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Curr Biol. 1999 Sep 9;9(17):959-62.

Identification of caspases and apoptosis in the simple metazoan Hydra.

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Zoologisches Institut, Universität München, Luisenstrasse 14, München, 80333, Germany.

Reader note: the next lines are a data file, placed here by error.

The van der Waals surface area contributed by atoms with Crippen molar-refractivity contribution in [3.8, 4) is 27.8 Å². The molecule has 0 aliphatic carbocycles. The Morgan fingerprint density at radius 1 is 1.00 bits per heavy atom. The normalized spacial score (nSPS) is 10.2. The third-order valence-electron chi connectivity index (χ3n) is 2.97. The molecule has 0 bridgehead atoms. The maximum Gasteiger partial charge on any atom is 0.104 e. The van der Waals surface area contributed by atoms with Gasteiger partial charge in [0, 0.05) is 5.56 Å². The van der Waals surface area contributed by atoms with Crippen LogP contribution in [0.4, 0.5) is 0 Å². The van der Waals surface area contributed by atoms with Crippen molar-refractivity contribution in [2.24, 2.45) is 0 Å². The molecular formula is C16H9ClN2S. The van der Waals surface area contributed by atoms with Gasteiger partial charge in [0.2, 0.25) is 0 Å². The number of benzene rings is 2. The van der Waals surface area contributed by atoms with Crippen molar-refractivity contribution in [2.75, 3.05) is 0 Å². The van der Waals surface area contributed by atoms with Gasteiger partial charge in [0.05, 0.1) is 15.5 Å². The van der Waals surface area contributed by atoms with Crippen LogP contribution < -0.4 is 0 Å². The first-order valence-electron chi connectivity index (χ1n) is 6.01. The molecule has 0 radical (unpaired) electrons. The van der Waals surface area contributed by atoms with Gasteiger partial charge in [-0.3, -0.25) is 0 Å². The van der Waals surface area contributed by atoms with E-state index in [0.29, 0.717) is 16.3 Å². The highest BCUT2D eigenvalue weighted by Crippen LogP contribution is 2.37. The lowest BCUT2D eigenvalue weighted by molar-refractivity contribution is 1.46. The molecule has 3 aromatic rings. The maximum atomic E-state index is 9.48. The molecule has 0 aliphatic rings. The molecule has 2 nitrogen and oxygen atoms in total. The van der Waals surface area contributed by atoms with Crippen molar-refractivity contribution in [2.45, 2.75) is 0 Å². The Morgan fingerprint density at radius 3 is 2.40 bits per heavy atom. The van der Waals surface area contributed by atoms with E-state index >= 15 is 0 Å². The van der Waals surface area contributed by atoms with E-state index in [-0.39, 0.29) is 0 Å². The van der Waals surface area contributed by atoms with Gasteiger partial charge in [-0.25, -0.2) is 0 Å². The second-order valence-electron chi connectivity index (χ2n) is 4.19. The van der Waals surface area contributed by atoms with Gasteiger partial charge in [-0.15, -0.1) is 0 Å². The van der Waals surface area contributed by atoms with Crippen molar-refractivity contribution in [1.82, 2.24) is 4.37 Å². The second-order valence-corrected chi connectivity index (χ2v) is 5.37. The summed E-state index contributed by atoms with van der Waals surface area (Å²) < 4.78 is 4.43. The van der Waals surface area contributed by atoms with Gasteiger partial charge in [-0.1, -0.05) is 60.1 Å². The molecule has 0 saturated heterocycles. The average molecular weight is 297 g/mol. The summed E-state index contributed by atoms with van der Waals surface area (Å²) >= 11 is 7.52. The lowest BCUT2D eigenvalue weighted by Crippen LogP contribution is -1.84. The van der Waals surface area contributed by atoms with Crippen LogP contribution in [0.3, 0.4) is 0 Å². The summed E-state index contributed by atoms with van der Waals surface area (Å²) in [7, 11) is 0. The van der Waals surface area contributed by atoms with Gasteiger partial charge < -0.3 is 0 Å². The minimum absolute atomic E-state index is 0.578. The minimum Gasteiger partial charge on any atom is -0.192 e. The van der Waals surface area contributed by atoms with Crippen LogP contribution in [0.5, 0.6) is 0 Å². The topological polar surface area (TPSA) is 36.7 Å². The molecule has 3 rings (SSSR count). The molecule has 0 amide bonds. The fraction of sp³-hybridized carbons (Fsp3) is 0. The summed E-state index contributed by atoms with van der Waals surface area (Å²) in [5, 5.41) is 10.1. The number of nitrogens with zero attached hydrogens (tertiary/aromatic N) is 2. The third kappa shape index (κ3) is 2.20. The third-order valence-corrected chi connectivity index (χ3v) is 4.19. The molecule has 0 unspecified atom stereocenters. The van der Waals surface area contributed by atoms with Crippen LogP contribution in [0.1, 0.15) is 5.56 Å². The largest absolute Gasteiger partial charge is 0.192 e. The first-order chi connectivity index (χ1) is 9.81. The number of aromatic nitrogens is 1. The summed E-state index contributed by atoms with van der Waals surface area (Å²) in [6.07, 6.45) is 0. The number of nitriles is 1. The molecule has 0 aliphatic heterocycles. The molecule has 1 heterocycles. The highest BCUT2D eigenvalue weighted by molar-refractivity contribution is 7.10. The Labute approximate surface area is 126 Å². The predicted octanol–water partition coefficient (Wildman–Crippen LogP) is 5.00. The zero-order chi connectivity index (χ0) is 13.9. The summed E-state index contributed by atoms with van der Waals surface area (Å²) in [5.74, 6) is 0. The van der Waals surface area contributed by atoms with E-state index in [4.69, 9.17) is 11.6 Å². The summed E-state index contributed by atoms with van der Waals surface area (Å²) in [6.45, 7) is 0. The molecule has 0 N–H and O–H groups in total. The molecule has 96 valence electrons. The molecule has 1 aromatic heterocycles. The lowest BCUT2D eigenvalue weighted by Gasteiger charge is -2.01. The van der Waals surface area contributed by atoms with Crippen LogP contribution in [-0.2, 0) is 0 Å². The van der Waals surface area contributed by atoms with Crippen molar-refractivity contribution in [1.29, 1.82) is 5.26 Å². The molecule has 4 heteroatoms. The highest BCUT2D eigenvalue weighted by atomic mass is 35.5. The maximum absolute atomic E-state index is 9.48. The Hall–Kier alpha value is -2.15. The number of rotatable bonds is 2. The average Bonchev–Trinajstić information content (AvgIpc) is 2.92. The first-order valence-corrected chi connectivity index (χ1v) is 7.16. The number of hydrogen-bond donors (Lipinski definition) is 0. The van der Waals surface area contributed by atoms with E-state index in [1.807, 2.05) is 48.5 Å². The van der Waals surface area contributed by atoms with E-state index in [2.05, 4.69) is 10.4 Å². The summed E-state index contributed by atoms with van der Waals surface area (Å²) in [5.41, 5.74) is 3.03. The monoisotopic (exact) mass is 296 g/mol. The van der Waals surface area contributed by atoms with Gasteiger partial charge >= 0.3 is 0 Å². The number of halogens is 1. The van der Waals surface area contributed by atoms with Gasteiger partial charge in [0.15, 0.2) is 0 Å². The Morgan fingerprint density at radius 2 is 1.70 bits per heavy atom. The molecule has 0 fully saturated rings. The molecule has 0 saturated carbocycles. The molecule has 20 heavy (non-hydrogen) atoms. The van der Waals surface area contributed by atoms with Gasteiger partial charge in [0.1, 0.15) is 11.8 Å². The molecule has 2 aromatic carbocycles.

Apoptosis is a normal process by which cells die and are eliminated from tissue by phagocytosis [1]. It is involved in regulating cell numbers in adult tissues and in eliminating 'excess' cells during embryogenesis and development. Apoptosis is mediated by activation of caspases, which then cleave a variety of cellular substrates and thereby cause the characteristic morphology of apoptotic cells (rounded cells, condensed chromatin, susceptibility to phagocytosis) [2]. Although apoptosis has been well documented in nematodes, insects and mammals, it is not yet clear how early in evolution apoptosis or its component enzymes arose. In the simple metazoan Hydra vulgaris, cell death regulates cell numbers [3] [4] [5]. In starved animals, for example, epithelial cell proliferation continues at a nearly normal rate although the tissue does not increase in size; the excess cells produced are eliminated by phagocytosis. Cell death can also be induced in wild-type hydra by treatment with colchicine [6] or in a mutant strain (sf-1) by temperature shock [7]. Here, we show that cell death in hydra is morphologically indistinguishable from apoptosis in higher animals, that hydra polyps express two genes with strong homology to members of the caspase 3 family, and that caspase-3-specific enzyme activity accompanies apoptosis in hydra. The occurrence of apoptosis and caspases in a member of the ancient metazoan phylum Cnidaria supports the idea that the invention of apoptosis was an essential feature of the evolution of multicellular animals.

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